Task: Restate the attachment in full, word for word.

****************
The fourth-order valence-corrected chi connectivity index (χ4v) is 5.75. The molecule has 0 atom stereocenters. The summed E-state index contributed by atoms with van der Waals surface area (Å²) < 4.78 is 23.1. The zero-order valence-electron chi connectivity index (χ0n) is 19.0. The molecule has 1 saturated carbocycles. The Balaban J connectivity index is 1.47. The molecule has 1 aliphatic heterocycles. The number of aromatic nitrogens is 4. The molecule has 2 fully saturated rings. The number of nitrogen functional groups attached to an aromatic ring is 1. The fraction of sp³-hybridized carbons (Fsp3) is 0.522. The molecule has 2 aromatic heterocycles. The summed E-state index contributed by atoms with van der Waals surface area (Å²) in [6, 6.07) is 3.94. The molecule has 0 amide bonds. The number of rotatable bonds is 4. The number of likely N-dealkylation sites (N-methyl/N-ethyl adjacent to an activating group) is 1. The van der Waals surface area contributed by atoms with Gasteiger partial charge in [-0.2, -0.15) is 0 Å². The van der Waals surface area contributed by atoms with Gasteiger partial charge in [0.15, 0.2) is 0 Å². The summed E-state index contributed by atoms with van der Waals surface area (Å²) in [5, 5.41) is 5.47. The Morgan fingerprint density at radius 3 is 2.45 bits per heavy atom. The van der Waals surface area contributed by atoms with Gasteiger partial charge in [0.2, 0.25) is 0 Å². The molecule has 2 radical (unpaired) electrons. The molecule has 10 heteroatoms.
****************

The fourth-order valence-corrected chi connectivity index (χ4v) is 5.75. The molecule has 0 atom stereocenters. The summed E-state index contributed by atoms with van der Waals surface area (Å²) < 4.78 is 23.1. The zero-order valence-electron chi connectivity index (χ0n) is 19.0. The molecule has 1 saturated carbocycles. The Balaban J connectivity index is 1.47. The molecule has 1 aliphatic heterocycles. The number of aromatic nitrogens is 4. The molecule has 2 fully saturated rings. The number of nitrogen functional groups attached to an aromatic ring is 1. The fraction of sp³-hybridized carbons (Fsp3) is 0.522. The molecule has 2 aromatic heterocycles. The summed E-state index contributed by atoms with van der Waals surface area (Å²) in [6, 6.07) is 3.94. The molecule has 0 amide bonds. The number of rotatable bonds is 4. The number of likely N-dealkylation sites (N-methyl/N-ethyl adjacent to an activating group) is 1. The van der Waals surface area contributed by atoms with Gasteiger partial charge in [-0.2, -0.15) is 0 Å². The van der Waals surface area contributed by atoms with Gasteiger partial charge in [0.15, 0.2) is 0 Å². The summed E-state index contributed by atoms with van der Waals surface area (Å²) in [5, 5.41) is 5.47. The Morgan fingerprint density at radius 3 is 2.45 bits per heavy atom. The van der Waals surface area contributed by atoms with Gasteiger partial charge in [0.2, 0.25) is 0 Å². The molecule has 2 radical (unpaired) electrons. The molecule has 10 heteroatoms.